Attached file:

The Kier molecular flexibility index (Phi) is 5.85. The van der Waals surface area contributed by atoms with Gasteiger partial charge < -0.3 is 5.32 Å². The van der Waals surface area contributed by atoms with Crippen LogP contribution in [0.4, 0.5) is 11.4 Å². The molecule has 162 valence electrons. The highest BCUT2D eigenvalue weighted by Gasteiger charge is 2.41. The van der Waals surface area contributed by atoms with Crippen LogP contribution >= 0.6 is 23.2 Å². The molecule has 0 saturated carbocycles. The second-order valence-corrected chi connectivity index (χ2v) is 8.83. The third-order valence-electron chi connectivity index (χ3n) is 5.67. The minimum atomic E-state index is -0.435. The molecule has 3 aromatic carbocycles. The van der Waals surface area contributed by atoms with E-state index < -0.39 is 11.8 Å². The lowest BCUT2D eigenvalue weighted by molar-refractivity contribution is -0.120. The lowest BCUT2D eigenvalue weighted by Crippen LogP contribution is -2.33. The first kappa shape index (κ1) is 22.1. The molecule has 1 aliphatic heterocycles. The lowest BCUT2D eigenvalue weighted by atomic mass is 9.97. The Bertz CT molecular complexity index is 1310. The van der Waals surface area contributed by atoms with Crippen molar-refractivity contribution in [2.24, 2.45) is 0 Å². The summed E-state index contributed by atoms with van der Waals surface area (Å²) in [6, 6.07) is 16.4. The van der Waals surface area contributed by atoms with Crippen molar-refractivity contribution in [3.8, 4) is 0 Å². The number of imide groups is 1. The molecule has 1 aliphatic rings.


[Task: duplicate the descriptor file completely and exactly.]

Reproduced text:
The Kier molecular flexibility index (Phi) is 5.85. The van der Waals surface area contributed by atoms with Gasteiger partial charge < -0.3 is 5.32 Å². The van der Waals surface area contributed by atoms with Crippen LogP contribution in [0.4, 0.5) is 11.4 Å². The molecule has 162 valence electrons. The highest BCUT2D eigenvalue weighted by Gasteiger charge is 2.41. The van der Waals surface area contributed by atoms with Crippen LogP contribution >= 0.6 is 23.2 Å². The molecule has 0 saturated carbocycles. The second-order valence-corrected chi connectivity index (χ2v) is 8.83. The third-order valence-electron chi connectivity index (χ3n) is 5.67. The minimum atomic E-state index is -0.435. The molecule has 3 aromatic carbocycles. The van der Waals surface area contributed by atoms with E-state index < -0.39 is 11.8 Å². The lowest BCUT2D eigenvalue weighted by molar-refractivity contribution is -0.120. The lowest BCUT2D eigenvalue weighted by Crippen LogP contribution is -2.33. The first kappa shape index (κ1) is 22.1. The molecule has 1 aliphatic heterocycles. The lowest BCUT2D eigenvalue weighted by atomic mass is 9.97. The Bertz CT molecular complexity index is 1310. The van der Waals surface area contributed by atoms with Crippen molar-refractivity contribution in [2.24, 2.45) is 0 Å². The summed E-state index contributed by atoms with van der Waals surface area (Å²) in [6, 6.07) is 16.4. The van der Waals surface area contributed by atoms with Crippen molar-refractivity contribution in [3.8, 4) is 0 Å². The number of imide groups is 1. The molecule has 1 aliphatic rings.